NJ DWI Lawyer Blog:
Many hundreds of Garden State drivers are pulled over every month by police officers, during which a certain percentage of those individuals are accused of driving while under the influence of alcohol. Although a fair number of motorists are routinely convicted of DWI or drug DUI, there are many defendants who avoid a guilty verdict, as well as the stiff monetary penalties that come with it. Law enforcement officers certainly have a difficult and many times dangers job to perform, but they are not always correct in their assessment of some supposedly drunken drivers.
As experienced New Jersey trial attorneys, my colleagues and I have great respect for our men and women in uniform. But there are instances when we must stand back and consider the occasional downside that comes with the great authority that we give our municipal patrolmen and state troopers. It is because law enforcement officials have such power — to arrest and charge citizens with driving offenses and more egregious crimes — that we must hold them to a higher standard, understanding at the same time the challenging nature of their position.
In particular, as DWI defense lawyers, we find it hard to accept the illegal behavior of some policemen when it comes to drinking and driving. From our standpoint, having defended hundreds of motorists against charges of operating a motor vehicle while intoxicated by alcohol or a controlled dangerous substance (CDS), it is unconscionable when a patrolman violates the very laws that he or she is responsible to enforce. Quite simply, there is never a good excuse for a law enforcement officer to be arrested for drinking and driving, yet this can and does happen from time to time.
As New Jersey drunken driving attorneys, I and my legal team regularly stand before judges and prosecutors to defend our clients against DWI-DUI charges. Because we defend individuals accused of driving while intoxicated, we believe that every representative of our state’s law enforcement community should be held to the same standards as the rest of the citizenry. A recent news story pointed out the sad occasion of a local policeman who admitted to DWI in the spring last year.
According to news reports, William Parenti Jr. of the North Plainfield Police Department pled guilty last month in a Mansfield Twp. Courtroom to drunk driving charges lodged against him in May 2013. The officer, who had been on the North Plainfield police force since January 2013, is also the son of that department’s police chief, William G. Parenti. As a result of that guilty plea, Parenti, Jr. had his driver’s license suspended for 90 days and received fines of more than $600. He will also be required to attend IRDC driving school for 12 hours.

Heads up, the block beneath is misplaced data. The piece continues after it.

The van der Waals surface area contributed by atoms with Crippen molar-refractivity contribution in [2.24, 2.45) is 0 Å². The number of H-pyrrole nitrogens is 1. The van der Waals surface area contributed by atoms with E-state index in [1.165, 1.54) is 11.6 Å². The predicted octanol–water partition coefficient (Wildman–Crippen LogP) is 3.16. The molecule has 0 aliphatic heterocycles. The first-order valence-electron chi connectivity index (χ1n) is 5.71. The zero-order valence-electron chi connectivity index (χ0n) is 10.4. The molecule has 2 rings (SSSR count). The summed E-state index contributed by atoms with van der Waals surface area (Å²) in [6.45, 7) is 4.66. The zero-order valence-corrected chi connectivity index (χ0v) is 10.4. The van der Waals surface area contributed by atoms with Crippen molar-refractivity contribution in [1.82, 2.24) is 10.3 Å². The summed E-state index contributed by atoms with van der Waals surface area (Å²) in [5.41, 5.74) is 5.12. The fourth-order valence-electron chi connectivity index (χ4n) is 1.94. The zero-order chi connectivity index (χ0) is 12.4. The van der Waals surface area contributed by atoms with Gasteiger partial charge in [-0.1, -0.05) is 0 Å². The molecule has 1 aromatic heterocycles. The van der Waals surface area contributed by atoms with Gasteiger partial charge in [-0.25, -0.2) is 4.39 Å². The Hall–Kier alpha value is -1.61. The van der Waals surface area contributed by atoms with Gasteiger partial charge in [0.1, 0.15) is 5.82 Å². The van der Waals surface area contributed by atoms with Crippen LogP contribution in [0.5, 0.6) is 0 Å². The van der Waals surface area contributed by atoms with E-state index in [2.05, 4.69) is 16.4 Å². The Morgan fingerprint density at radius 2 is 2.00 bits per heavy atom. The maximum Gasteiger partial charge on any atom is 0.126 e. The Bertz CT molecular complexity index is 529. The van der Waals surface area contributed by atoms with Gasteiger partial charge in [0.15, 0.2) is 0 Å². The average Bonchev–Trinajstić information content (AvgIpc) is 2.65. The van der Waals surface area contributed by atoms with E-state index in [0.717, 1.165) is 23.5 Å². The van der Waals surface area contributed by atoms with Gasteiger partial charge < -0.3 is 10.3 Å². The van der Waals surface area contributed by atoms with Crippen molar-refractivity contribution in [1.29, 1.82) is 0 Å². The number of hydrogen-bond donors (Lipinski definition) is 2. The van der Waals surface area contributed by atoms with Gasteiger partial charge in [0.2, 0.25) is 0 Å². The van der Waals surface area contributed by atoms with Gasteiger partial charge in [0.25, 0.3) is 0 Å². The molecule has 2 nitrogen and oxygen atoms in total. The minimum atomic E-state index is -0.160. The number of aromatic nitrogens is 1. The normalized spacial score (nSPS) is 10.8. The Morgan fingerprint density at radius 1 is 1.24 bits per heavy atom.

The officer was arrested in the course of a police investigation into a car accident on May 16 last year; the incident took place along a portion of Mt. Bethel Rd. in Warren Twp., after which the man was issued summonses for breath test refusal, careless driving and obstructing passing of other vehicles. According to court records, those latter charges were dismissed in return for a plea deal with the local prosecutor’s office.
The crash came just months after Parenti, Jr. was sworn in at the police department where his father serves as police chief; the newly sworn 22-year-old officer represented at that time the fourth generation of policemen in his family. According to news articles, the incident took place in the early morning hours on May 16, 2013.
Unlike indictable crimes, which typically require an officer to be suspended without pay, those involving a traffic violation — even DWI — do not require immediate loss of pay or suspension from the force. According to North Plainfield police officials at the time of the incident, an accused officer is presumed innocent for departmental purposes until a hearing can determine the outcome. Following a verdict, according to reports, an internal affairs investigation would come next.